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Proposed Law Named After Huntsville Teen To Ensure Utah's Suicide Hotlines Staffed

Austen Diamond

Utah’s suicide hotlines receive nearly 10,000 calls each year from people in crisis, but not all are staffed 24/7. That’s why lawmakers are pushing new legislation to keep those lines open and staffed. 

Hannah Warburton was just 16 years old in 2014 when she tried to call a suicide hotline and no one picked up. 

“The call was disconnected, and Hannah then exited this life,” said Rep. Steve Eliason, R-Sandy, telling the Huntsville teen’s story as he introduced new legislation on Friday.

Dubbed Hannah’s Bill, it would require hotlines to always have a mental health professional available to answer a call. 

“This bill is designed to ensure that never happens again in the state of Utah to one of our citizens during a moment of crisis," he said. 

The National Suicide Prevention Lifeline is 1-800-273-8255.

Utah has about 20 or so local hotlines in addition to a statewide crisis line accessed by dialing 1-800-273-TALK. The legislation would require all hotlines to have certain staffing and operational capabilities so that calls will either be answered or rolled over to the state’s line, which is staffed year-round. 

More than a half dozen members of the House spoke in support of the bill, sharing emotional testimony of friends or constituents lost to suicide.

Rep. Susan Duckworth, D-Magna, spoke through tears describing her own struggles.

“I’ve suffered for many years, and actually have contemplated this decision, this selfish decision, and a lot of times when we try to think about this, we’re not in our right mind,” she said. “And so, don’t judge, please.”

The bill passed the House unanimously. It will cost the state about $2.4 million dollars annually.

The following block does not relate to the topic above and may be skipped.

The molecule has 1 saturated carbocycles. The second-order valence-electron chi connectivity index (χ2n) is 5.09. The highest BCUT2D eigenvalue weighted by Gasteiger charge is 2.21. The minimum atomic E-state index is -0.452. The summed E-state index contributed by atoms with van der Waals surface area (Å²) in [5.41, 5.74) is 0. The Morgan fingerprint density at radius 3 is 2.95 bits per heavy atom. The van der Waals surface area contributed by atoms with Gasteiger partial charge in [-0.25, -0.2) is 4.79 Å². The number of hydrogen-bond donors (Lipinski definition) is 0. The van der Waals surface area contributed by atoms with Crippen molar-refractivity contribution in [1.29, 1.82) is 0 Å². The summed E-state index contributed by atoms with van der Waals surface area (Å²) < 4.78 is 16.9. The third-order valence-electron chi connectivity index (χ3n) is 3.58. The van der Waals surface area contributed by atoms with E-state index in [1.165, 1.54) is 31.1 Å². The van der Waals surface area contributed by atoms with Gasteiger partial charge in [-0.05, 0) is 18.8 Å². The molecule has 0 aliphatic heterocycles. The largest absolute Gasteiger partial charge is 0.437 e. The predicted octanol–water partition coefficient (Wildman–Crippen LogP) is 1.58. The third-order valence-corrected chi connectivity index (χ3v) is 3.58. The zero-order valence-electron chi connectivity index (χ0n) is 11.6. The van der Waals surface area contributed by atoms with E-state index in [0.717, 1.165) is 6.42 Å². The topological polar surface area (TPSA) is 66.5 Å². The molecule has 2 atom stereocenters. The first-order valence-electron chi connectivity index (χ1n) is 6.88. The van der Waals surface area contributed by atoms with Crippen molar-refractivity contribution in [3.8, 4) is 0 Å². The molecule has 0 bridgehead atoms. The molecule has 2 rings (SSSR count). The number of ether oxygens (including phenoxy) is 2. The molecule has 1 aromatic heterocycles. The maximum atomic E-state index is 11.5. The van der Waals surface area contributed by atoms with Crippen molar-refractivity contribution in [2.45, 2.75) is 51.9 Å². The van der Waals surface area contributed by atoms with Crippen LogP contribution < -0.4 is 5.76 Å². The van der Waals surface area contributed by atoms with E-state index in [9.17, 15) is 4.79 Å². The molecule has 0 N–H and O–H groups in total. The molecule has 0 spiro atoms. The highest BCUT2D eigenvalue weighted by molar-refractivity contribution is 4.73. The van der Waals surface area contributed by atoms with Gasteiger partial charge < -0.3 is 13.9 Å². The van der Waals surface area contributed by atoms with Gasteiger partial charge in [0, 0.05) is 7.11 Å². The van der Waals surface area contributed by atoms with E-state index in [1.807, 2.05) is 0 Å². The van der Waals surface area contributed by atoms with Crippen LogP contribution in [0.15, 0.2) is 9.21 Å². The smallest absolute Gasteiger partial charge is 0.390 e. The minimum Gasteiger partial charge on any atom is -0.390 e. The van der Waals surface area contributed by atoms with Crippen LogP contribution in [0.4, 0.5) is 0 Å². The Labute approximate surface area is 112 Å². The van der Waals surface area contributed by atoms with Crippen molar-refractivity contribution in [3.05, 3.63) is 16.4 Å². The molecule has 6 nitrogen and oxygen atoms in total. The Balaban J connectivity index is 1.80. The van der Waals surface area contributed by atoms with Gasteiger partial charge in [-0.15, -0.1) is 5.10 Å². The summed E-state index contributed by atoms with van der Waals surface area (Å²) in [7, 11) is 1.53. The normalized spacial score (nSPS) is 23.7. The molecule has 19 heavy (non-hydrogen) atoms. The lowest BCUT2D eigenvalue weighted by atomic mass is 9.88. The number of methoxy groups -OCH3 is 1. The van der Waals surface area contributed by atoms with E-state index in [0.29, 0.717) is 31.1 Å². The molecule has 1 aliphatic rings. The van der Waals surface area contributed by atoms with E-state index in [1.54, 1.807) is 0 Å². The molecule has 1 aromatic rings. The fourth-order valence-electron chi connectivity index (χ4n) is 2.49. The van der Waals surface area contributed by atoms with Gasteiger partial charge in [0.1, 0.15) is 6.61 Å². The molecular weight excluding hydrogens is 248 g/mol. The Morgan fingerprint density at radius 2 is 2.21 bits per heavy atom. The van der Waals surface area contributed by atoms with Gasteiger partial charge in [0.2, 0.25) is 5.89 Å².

Gov. Gary Herbert and leaders of the Utah legislature have given renewed focus to the issue following an alarming study that showed suicide had become the leading cause of death among Utah’s young adults.

The state-led Mental Health Crisis Line Commission was formed last year to help propose changes to bolster the state’s mental health resources. The commission recommended Hannah’s Bill and three other pieces of legislation this session.

In addition to Hannah’s Bill, the House approved a Medicaid waiver that would fund mobile crisis outreach teams for Medicaid patients across the state. Currently, Salt Lake County is the only one with access to those resources.

Julia joined KUER in 2016 after a year reporting at the NPR member station in Reno, Nev. During her stint, she covered battleground politics, school overcrowding, and any story that would take her to the crystal blue shores of Lake Tahoe. Her work earned her two regional Edward R. Murrow awards. Originally from the mountains of Western North Carolina, Julia graduated from UNC-Chapel Hill in 2008 with a degree in journalism. She’s worked as both a print and radio reporter in several states and several countries — from the 2008 Beijing Olympics to Dakar, Senegal. Her curiosity about the American West led her to take a spontaneous, one-way road trip to the Great Basin, where she intends to continue preaching the gospel of community journalism, public radio and podcasting. In her spare time, you’ll find her hanging with her beagle Bodhi, taking pictures of her food and watching Patrick Swayze movies.
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